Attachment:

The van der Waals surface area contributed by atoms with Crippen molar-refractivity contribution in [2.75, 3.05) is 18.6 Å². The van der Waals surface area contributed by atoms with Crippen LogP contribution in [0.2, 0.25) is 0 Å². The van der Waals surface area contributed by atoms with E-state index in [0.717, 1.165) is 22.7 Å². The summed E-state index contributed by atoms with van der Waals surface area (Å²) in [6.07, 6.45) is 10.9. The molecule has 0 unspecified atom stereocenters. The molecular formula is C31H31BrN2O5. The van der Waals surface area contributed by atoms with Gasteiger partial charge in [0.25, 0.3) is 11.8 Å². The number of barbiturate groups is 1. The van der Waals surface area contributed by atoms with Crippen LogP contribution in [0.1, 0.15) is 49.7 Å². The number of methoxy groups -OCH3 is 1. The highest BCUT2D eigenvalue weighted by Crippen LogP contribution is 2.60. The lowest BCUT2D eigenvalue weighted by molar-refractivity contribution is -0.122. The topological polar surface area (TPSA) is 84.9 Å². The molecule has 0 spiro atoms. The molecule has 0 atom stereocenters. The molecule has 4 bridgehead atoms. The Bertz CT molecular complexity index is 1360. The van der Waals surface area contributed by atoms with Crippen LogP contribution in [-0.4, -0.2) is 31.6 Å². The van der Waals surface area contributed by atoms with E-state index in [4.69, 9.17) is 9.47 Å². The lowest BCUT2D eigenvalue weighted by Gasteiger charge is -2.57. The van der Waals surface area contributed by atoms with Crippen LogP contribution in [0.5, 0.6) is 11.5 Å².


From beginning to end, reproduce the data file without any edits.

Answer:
The van der Waals surface area contributed by atoms with Crippen molar-refractivity contribution in [2.75, 3.05) is 18.6 Å². The van der Waals surface area contributed by atoms with Crippen LogP contribution in [0.2, 0.25) is 0 Å². The van der Waals surface area contributed by atoms with E-state index in [0.717, 1.165) is 22.7 Å². The summed E-state index contributed by atoms with van der Waals surface area (Å²) in [6.07, 6.45) is 10.9. The molecule has 0 unspecified atom stereocenters. The molecular formula is C31H31BrN2O5. The van der Waals surface area contributed by atoms with Gasteiger partial charge in [0.25, 0.3) is 11.8 Å². The number of barbiturate groups is 1. The van der Waals surface area contributed by atoms with Crippen LogP contribution in [0.1, 0.15) is 49.7 Å². The number of methoxy groups -OCH3 is 1. The highest BCUT2D eigenvalue weighted by Crippen LogP contribution is 2.60. The lowest BCUT2D eigenvalue weighted by molar-refractivity contribution is -0.122. The topological polar surface area (TPSA) is 84.9 Å². The molecule has 0 spiro atoms. The molecule has 0 atom stereocenters. The molecule has 4 bridgehead atoms. The Bertz CT molecular complexity index is 1360. The van der Waals surface area contributed by atoms with Crippen LogP contribution in [-0.4, -0.2) is 31.6 Å². The van der Waals surface area contributed by atoms with E-state index in [4.69, 9.17) is 9.47 Å². The lowest BCUT2D eigenvalue weighted by Gasteiger charge is -2.57. The van der Waals surface area contributed by atoms with Crippen LogP contribution in [0.5, 0.6) is 11.5 Å².